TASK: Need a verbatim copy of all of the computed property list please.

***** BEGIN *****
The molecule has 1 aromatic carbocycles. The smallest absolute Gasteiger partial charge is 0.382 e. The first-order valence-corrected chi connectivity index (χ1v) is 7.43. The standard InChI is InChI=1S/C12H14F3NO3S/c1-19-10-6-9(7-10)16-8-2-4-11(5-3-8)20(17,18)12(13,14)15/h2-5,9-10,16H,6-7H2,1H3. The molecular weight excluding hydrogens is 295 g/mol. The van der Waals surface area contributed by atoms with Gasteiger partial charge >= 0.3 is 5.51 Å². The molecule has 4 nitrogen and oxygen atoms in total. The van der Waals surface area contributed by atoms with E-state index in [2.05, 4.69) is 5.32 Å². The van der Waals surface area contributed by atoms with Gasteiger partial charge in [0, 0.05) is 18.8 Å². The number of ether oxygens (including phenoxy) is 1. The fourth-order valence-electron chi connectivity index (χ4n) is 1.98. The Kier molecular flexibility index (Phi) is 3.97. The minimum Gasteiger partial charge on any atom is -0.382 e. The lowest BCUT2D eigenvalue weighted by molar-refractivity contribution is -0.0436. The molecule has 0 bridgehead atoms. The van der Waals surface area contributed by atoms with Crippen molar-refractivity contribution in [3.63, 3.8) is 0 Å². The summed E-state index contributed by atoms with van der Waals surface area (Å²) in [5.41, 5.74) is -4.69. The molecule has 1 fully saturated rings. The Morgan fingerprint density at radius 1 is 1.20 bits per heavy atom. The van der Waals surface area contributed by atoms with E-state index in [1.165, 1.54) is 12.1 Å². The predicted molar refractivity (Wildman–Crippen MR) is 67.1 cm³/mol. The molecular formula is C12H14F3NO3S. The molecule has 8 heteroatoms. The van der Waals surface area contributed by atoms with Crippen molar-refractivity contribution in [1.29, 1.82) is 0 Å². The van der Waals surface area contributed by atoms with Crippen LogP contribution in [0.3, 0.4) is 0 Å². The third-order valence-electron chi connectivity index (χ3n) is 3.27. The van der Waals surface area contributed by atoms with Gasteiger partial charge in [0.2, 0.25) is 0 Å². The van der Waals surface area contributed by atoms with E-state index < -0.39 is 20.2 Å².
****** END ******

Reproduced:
The molecule has 1 aromatic carbocycles. The smallest absolute Gasteiger partial charge is 0.382 e. The first-order valence-corrected chi connectivity index (χ1v) is 7.43. The standard InChI is InChI=1S/C12H14F3NO3S/c1-19-10-6-9(7-10)16-8-2-4-11(5-3-8)20(17,18)12(13,14)15/h2-5,9-10,16H,6-7H2,1H3. The molecular weight excluding hydrogens is 295 g/mol. The van der Waals surface area contributed by atoms with Gasteiger partial charge >= 0.3 is 5.51 Å². The molecule has 4 nitrogen and oxygen atoms in total. The van der Waals surface area contributed by atoms with E-state index in [2.05, 4.69) is 5.32 Å². The van der Waals surface area contributed by atoms with Gasteiger partial charge in [0, 0.05) is 18.8 Å². The number of ether oxygens (including phenoxy) is 1. The fourth-order valence-electron chi connectivity index (χ4n) is 1.98. The Kier molecular flexibility index (Phi) is 3.97. The minimum Gasteiger partial charge on any atom is -0.382 e. The lowest BCUT2D eigenvalue weighted by molar-refractivity contribution is -0.0436. The molecule has 0 bridgehead atoms. The van der Waals surface area contributed by atoms with Crippen molar-refractivity contribution in [3.63, 3.8) is 0 Å². The summed E-state index contributed by atoms with van der Waals surface area (Å²) in [5.41, 5.74) is -4.69. The molecule has 1 fully saturated rings. The Morgan fingerprint density at radius 1 is 1.20 bits per heavy atom. The van der Waals surface area contributed by atoms with E-state index in [1.165, 1.54) is 12.1 Å². The predicted molar refractivity (Wildman–Crippen MR) is 67.1 cm³/mol. The molecular formula is C12H14F3NO3S. The molecule has 8 heteroatoms. The van der Waals surface area contributed by atoms with Crippen molar-refractivity contribution in [1.29, 1.82) is 0 Å². The van der Waals surface area contributed by atoms with Crippen LogP contribution in [0.3, 0.4) is 0 Å². The third-order valence-electron chi connectivity index (χ3n) is 3.27. The van der Waals surface area contributed by atoms with Gasteiger partial charge in [0.2, 0.25) is 0 Å². The van der Waals surface area contributed by atoms with E-state index < -0.39 is 20.2 Å².